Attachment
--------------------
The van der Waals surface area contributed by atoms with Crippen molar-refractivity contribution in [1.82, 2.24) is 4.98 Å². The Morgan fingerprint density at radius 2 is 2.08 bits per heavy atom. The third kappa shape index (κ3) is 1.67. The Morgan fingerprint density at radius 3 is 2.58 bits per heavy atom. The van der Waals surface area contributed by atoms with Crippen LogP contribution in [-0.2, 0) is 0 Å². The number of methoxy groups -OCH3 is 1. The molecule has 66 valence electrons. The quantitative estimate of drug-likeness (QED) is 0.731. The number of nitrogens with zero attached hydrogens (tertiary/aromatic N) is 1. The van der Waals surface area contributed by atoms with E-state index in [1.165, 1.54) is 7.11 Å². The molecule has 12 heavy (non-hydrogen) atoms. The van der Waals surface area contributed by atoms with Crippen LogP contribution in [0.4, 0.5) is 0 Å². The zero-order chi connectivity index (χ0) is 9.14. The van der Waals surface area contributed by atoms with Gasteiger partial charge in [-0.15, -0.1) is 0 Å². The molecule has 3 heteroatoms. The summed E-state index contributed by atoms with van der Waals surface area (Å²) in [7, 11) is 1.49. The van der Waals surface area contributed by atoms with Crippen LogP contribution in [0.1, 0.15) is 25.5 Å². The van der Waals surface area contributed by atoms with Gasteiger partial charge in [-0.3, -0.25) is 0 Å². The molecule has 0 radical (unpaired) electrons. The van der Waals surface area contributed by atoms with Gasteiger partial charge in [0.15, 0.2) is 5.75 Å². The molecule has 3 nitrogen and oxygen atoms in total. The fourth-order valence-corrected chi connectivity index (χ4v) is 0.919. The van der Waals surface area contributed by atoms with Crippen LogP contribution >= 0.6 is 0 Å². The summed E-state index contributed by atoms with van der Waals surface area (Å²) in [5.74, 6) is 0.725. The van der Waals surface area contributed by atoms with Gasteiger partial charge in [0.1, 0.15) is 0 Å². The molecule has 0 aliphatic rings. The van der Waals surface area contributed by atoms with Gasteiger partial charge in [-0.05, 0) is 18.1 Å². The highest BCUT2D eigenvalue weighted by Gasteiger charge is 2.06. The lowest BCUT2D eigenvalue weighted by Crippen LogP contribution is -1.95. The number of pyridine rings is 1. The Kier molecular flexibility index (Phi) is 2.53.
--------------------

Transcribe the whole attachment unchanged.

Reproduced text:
The van der Waals surface area contributed by atoms with Crippen molar-refractivity contribution in [1.82, 2.24) is 4.98 Å². The Morgan fingerprint density at radius 2 is 2.08 bits per heavy atom. The third kappa shape index (κ3) is 1.67. The Morgan fingerprint density at radius 3 is 2.58 bits per heavy atom. The van der Waals surface area contributed by atoms with Crippen LogP contribution in [-0.2, 0) is 0 Å². The number of methoxy groups -OCH3 is 1. The molecule has 66 valence electrons. The quantitative estimate of drug-likeness (QED) is 0.731. The number of nitrogens with zero attached hydrogens (tertiary/aromatic N) is 1. The van der Waals surface area contributed by atoms with E-state index in [1.165, 1.54) is 7.11 Å². The molecule has 12 heavy (non-hydrogen) atoms. The van der Waals surface area contributed by atoms with Crippen LogP contribution in [0.4, 0.5) is 0 Å². The zero-order chi connectivity index (χ0) is 9.14. The van der Waals surface area contributed by atoms with Gasteiger partial charge in [-0.15, -0.1) is 0 Å². The molecule has 3 heteroatoms. The summed E-state index contributed by atoms with van der Waals surface area (Å²) in [7, 11) is 1.49. The van der Waals surface area contributed by atoms with Crippen LogP contribution in [0.1, 0.15) is 25.5 Å². The van der Waals surface area contributed by atoms with Gasteiger partial charge in [-0.3, -0.25) is 0 Å². The molecule has 0 radical (unpaired) electrons. The van der Waals surface area contributed by atoms with Gasteiger partial charge in [0.15, 0.2) is 5.75 Å². The molecule has 3 nitrogen and oxygen atoms in total. The fourth-order valence-corrected chi connectivity index (χ4v) is 0.919. The van der Waals surface area contributed by atoms with Crippen LogP contribution >= 0.6 is 0 Å². The summed E-state index contributed by atoms with van der Waals surface area (Å²) in [5.74, 6) is 0.725. The van der Waals surface area contributed by atoms with Gasteiger partial charge in [0.1, 0.15) is 0 Å². The molecule has 0 aliphatic rings. The van der Waals surface area contributed by atoms with Gasteiger partial charge in [-0.05, 0) is 18.1 Å². The highest BCUT2D eigenvalue weighted by Gasteiger charge is 2.06. The lowest BCUT2D eigenvalue weighted by Crippen LogP contribution is -1.95. The number of pyridine rings is 1. The Kier molecular flexibility index (Phi) is 2.53.